Vanier Plum Tree
The Vanier plum tree is a vigorous clingstone Japanese plum tree which produces medium-large round plums with a deep red flush. In fact this tree is very productive and bears sweet/tart, juicy, tangy fruit. Moreover, they are excellent for making jams and jellies. However since this tree tends to overcrop, you will need to thin the branches in order to get good-sized fruit. The Vanier plum tree is a great choice for both home and commercial growers because it is a hardy (zone 5) and reliable tree that is easy to maintain. It has a strong upright growth habit and is moderately resistant to black knot. However it is susceptible to mites and bacterial spot. Moreover, with proper pruning, it can reach heights of up to 20 feet and has a spread of 12 to 15 feet (this also depends on the rootstock). It is also fairly drought tolerant, making it an ideal choice for regions that experience dry summers.
- Hardiness Zones: 5-8
- Pollination: This tree is not self-fertile so will need other Japanese plum tree nearby in or to bear fruit. However it is a great pollinator for almost all the Japanese plum trees except for Early Golden or Shiro.
- Harvest Period: 10 days before Stanley, in August
History of Vanier Plum Tree
The Vanier plum tree is a cross between Wickson and Burbank plum trees. Moreover, the Vineland Research Station in Ontario, Canada developed the Vanier plum tree in the 1980’s. In fact it is the only Japanese plum tree developed in this breeding program.
How to Water a Vanier Plum Tree
- Water your tree with a garden hose or a watering can.
- Water the tree deeply when you see the soil has dried out.
- Additionally, water the tree slowly and evenly all around the root zone.
- In fact, avoid splashing the leaves with water, as this can cause fungal diseases.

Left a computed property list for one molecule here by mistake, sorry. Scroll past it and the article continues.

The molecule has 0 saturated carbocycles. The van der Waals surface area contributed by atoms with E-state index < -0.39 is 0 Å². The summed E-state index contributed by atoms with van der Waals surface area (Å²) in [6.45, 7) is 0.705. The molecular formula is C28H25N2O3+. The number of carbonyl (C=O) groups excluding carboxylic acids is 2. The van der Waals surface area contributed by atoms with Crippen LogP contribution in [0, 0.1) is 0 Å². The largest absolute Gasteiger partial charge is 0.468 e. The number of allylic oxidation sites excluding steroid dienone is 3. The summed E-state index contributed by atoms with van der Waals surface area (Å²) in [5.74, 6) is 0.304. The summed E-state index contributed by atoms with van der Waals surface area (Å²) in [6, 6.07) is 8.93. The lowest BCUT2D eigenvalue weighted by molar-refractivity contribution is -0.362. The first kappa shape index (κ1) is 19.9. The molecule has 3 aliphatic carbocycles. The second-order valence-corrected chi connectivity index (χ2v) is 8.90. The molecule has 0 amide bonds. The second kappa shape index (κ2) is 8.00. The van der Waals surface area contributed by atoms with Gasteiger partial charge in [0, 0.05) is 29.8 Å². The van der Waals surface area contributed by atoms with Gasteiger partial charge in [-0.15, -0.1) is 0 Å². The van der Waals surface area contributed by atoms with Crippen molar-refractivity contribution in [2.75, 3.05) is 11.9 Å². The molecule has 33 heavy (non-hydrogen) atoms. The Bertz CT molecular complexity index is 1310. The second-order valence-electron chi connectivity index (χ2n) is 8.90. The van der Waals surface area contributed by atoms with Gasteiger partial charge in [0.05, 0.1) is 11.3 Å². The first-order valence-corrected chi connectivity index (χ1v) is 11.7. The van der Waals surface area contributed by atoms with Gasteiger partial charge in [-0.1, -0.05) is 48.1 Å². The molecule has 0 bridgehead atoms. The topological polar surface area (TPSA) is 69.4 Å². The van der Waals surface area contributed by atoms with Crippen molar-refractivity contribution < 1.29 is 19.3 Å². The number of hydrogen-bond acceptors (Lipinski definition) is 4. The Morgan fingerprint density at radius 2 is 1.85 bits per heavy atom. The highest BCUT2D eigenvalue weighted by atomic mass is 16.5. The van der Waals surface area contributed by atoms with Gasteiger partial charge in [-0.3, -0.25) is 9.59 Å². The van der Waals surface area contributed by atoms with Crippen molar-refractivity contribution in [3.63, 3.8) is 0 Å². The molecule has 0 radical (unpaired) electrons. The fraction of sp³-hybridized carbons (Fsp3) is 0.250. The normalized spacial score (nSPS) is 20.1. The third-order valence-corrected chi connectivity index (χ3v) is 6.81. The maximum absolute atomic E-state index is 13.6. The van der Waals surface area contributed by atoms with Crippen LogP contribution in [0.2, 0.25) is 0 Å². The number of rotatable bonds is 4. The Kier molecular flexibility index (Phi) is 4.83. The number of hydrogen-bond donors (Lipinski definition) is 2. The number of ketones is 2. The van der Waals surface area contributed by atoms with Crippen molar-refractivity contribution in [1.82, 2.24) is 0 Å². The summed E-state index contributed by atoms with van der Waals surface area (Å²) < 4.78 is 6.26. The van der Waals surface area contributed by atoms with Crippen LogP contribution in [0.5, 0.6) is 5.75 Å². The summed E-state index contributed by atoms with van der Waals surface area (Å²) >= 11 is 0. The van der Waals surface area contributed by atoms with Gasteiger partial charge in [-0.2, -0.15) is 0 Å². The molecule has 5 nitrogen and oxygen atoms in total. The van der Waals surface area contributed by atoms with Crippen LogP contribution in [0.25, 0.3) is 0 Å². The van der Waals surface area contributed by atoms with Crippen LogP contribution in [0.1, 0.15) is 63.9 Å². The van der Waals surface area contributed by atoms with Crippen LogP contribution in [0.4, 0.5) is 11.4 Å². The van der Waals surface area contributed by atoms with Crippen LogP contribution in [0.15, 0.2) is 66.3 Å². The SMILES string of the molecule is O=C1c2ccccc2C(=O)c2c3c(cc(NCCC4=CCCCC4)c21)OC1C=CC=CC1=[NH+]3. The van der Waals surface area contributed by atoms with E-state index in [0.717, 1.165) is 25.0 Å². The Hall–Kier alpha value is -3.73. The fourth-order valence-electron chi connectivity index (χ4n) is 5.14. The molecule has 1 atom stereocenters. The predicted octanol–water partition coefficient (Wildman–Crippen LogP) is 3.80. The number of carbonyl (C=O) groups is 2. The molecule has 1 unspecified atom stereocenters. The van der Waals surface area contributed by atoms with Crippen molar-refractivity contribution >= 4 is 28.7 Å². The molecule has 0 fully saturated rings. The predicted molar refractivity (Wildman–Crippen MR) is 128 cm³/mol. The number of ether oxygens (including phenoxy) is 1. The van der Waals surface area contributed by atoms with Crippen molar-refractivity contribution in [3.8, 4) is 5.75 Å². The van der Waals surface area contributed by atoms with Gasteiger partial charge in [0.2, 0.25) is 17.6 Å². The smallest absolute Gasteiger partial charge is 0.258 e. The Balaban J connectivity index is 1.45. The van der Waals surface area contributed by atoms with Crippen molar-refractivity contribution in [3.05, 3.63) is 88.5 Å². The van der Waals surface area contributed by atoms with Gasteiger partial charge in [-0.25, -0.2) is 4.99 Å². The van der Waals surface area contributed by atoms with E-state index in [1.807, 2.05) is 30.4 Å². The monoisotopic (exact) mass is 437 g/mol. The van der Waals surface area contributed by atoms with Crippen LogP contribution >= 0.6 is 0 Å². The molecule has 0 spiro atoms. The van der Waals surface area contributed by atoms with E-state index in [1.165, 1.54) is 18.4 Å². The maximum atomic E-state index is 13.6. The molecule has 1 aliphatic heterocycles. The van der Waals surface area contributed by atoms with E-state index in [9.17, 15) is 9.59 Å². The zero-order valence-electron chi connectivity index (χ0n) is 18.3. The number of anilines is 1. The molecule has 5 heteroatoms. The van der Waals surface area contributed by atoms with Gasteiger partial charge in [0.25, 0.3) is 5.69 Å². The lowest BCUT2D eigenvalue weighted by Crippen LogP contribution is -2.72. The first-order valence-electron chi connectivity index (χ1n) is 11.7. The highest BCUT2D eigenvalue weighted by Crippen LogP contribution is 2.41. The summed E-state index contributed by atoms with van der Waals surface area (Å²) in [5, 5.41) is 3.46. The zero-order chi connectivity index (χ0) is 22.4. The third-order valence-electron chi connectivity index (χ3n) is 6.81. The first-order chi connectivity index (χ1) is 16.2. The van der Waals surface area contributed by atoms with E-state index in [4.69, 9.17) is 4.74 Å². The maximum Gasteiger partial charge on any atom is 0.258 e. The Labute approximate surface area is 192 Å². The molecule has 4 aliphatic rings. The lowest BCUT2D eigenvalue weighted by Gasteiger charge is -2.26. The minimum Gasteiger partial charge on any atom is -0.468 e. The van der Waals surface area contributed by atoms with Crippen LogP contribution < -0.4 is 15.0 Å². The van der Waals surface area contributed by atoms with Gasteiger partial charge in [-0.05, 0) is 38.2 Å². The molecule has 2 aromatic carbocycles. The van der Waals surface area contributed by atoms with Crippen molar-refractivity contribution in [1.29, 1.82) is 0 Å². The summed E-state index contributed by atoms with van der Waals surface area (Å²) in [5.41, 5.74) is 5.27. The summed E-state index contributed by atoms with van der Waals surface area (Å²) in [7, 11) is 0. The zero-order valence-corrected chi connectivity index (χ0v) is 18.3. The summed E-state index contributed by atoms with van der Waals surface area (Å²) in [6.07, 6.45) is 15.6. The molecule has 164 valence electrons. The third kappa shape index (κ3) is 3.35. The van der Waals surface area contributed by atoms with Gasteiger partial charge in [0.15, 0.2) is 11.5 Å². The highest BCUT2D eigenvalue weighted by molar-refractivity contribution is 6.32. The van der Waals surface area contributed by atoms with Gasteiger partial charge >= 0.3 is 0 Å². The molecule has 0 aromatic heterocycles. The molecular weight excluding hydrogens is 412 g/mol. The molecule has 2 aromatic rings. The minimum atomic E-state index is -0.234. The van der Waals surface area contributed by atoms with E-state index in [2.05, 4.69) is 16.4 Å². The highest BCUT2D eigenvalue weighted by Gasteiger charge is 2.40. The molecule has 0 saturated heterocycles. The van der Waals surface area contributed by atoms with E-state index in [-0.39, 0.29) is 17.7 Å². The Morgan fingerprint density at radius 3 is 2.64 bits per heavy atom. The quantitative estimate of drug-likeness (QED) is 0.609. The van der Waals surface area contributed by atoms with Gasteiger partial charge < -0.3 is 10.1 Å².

- Let the soil dry out between waterings.
- Mulch around the base of the tree in order to help retain moisture and reduce weed growth.
- Lastly, provide supplemental water during periods of drought or dry weather.
- Follow this link for more detailed instructions on how to water a fruit tree.
Planting and Caring for a Vanier Plum Tree
- 1. Choose a sunny spot in your yard that is sheltered from the wind. Make sure the soil is well-draining.
- 2. Dig a hole twice as wide and just as deep as the root ball of your tree.
- 3. Remove the tree from the container and place it in the hole. Make sure the top of the root ball is level with the soil.
- 4. Backfill the hole with the soil you removed earlier and pat it down firmly.
- 5. Water the tree deeply and mulch the area around the trunk in a 3-4 inch layer.
- 6. Prune the branches to the desired shape and size.
- 7. Feed the tree with a fertilizer designed for fruit trees.
- 8. Watch your Vanier plum tree thrive in its happy home.
- For more detailed instruction on how to plant fruit trees, follow this article.
What is a Rootstock?
A rootstock controls the tree’s size, precocity, cold hardiness, and partly its disease resistance (such as fireblight). In order to grow a reliable and high quality fruit tree, growers graft the scion, which is above the ground and responsible for the fruit’s characteristics and disease resistance, onto the rootstock, which is underground.
How to Choose a Rootstock?
A rootstock that grows well in one location, may not grow well in another. Therefore you must consider your specific site considerations before choosing a rootstock. When choosing a rootstock, some considerations for growers are
- what size tree is optimal for your site
- how well the rootstock adapts to your soil
- the disease pressure on your site
- how well the rootstock anchors
- precocity (bearing fruit at a younger age)
If you are new to rootstock, don’t worry! We aim to grow our trees on reliable and virus free rootstocks.
How to Prune a Vanier Plum Tree?
- First, prune the Vanier plum tree in late winter or early spring, before it begins to flower.
- Cut off any dead, diseased, or damaged branches (you can do this anytime during the year).
- Remove any crossing branches or branches growing inwards, upwards, or downwards.
- In fact, you are aiming to create an open vase shape with no central leader but supporting branches growing outwards.
- Cut back branches that have grown too close to the ground (lower than 2′).
- Then cut back any water sprouts, which are fast–growing shoots that will not bear fruit.
- Next, thin out the branches to allow more air and light to penetrate the center of the tree.
- Remove any suckers (new shoots growing from the base of the tree)
- Lastly, prune with a smile on your face and enjoy the beauty of your tree!
- For more detailed instruction on how to prune fruit trees and the training system for each fruit tree follow this article.
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